Key takeaways

  • Only 20% of all accidents involving heavy vehicles are the heavy vehicles’ fault 
  • Heavy vehicles can need up to double the space a normal vehicle takes to come to a stop 
  • Heavy vehicles have much larger blind spots than normal vehicles

In 2016 the percentage of heavy vehicle involvement in the total amount of crashes in Australia was 14.7%. However, heavy vehicles made up only 3% of the total registered vehicles in the country. This tell us that heavy vehicles are involved in a disproportionately high amount of accidents taking place on Australian roads. Looking at the data, we found that 80% of crashes involving heavy vehicles were classified as multiple-vehicle, while only 10% were put down as single-vehicles crashes. Compare this with the rate of single-vehicle crashes of normal vehicles at much higher 45% and it becomes clear that heavy vehicle drivers are far less likely to be involved in a crash by themselves than normal drivers.

Not to mention that in all of the fatal crashes involving heavy vehicles, heavy vehicle drivers were only considered at fault in 20% of the collisions. So if heavy vehicle drivers are so much safer at driving, why is there such a high percentage of crashes involving trucks?

There are several factors contributing to the large numbers of heavy vehicle crashes, with the main one being the misconception that heavy vehicles operate in the same way normal vehicles do. Heavy vehicles have different limitations to normal cars when it comes to issues like accelerating and slowing down, turning and blind spots.

The following guide is to help understand the limitations heavy vehicles have and what other drivers around them can do to minimise the risk of an accident occurring.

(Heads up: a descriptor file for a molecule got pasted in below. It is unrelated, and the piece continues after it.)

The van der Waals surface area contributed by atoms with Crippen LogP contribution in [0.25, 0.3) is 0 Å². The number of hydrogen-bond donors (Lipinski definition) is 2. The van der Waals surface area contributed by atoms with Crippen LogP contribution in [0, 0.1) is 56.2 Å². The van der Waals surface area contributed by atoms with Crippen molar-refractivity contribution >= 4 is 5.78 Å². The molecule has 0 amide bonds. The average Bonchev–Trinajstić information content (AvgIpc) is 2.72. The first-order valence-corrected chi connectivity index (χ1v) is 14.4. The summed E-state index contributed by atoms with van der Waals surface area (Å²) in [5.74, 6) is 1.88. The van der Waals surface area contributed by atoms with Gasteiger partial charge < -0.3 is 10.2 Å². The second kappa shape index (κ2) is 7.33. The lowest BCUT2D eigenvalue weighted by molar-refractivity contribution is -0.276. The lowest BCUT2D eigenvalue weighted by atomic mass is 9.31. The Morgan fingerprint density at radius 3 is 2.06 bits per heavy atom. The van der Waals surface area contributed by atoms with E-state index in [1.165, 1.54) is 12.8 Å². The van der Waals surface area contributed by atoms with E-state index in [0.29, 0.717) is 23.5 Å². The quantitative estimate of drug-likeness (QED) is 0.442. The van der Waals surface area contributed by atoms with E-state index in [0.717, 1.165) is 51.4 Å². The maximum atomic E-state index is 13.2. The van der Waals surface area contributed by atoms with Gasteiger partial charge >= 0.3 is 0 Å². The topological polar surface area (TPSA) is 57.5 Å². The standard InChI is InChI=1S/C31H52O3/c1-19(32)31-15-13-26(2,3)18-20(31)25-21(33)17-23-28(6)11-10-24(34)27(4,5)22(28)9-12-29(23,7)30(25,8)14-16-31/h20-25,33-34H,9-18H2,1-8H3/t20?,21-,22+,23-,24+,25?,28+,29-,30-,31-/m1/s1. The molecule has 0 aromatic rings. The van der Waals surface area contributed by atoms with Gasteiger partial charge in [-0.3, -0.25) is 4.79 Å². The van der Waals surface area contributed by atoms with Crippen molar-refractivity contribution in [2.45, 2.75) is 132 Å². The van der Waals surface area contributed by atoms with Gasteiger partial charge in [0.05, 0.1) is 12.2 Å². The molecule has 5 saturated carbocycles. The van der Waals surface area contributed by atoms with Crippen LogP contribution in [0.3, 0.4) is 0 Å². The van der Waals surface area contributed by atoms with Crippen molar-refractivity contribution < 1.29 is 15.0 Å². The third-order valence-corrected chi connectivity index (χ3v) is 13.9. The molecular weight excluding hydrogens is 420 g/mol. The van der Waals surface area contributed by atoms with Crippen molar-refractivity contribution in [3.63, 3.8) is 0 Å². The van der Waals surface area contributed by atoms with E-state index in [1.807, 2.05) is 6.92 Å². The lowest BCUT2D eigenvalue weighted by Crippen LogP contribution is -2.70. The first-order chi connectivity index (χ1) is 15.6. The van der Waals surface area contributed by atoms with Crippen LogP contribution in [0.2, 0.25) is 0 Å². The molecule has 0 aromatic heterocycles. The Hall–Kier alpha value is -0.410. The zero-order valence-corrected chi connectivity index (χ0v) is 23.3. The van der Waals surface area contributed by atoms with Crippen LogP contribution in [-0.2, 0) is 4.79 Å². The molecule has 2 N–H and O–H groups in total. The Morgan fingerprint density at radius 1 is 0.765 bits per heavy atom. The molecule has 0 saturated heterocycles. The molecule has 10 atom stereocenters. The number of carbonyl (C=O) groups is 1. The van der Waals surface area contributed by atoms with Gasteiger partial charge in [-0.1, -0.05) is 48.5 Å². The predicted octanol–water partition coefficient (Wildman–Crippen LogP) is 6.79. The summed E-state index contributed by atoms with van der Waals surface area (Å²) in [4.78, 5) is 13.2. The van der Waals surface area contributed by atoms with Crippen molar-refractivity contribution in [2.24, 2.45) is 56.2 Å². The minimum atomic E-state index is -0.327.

Braking and accelerating

Don’t merge in front of a heavy vehicle too closely.

Trucks and other heavy vehicles need a longer period of time than normal vehicles to accelerate and decelerate. Because of the extra weight they are moving, heavy vehicles have a longer stopping distance. They can need up to twice the room it takes a normal car to come to a stop and the faster they’re going the longer it takes to stop.

This is why you’ll often see a truck leave a large distance between it and the vehicle in front of it, they are leaving themselves enough time and room to react to anything unexpected that might occur.

Turning and overtaking

Leave extra space between your vehicle and a heavy vehicle when they are turning.

Trucks and heavy vehicles also need a good deal more space to turn in different directions than normal vehicles. Some vehicles have a ‘Do Not Overtake Turning Vehicle’ sign on the back of them, meaning that they are entitled to take up more than one lane when turning at corners, intersections and roundabouts. Make sure to leave a sensible space between your vehicle and the heavy vehicle when they are turning and do not try to get past them if it is not safe to do so.

When overtaking heavy vehicles make sure there is sufficient road ahead, try to pass quickly but sensibly. Make sure the heavy vehicle driver has seen you before merging in front of them.

Blind spots

Make sure the driver of the vehicle has seen you before overtaking them.

Considering the larger size of heavy vehicles it makes sense that the blind spots on either side of the vehicle are also larger. But raised vehicles, especially those that cannot rely on reverse mirrors as a result of their trailers or the size of the vehicle also have blind spots immediately in front and behind them.

A good rule of thumb is that if you cannot see the vehicle’s mirror, the driver can’t see you. Therefore you should always take care when travelling around heavy vehicles as you cannot rely on the driver knowing you are there.

A little bit of extra care and consideration when travelling around heavy vehicles goes a long way to keeping everyone on our roads safer.

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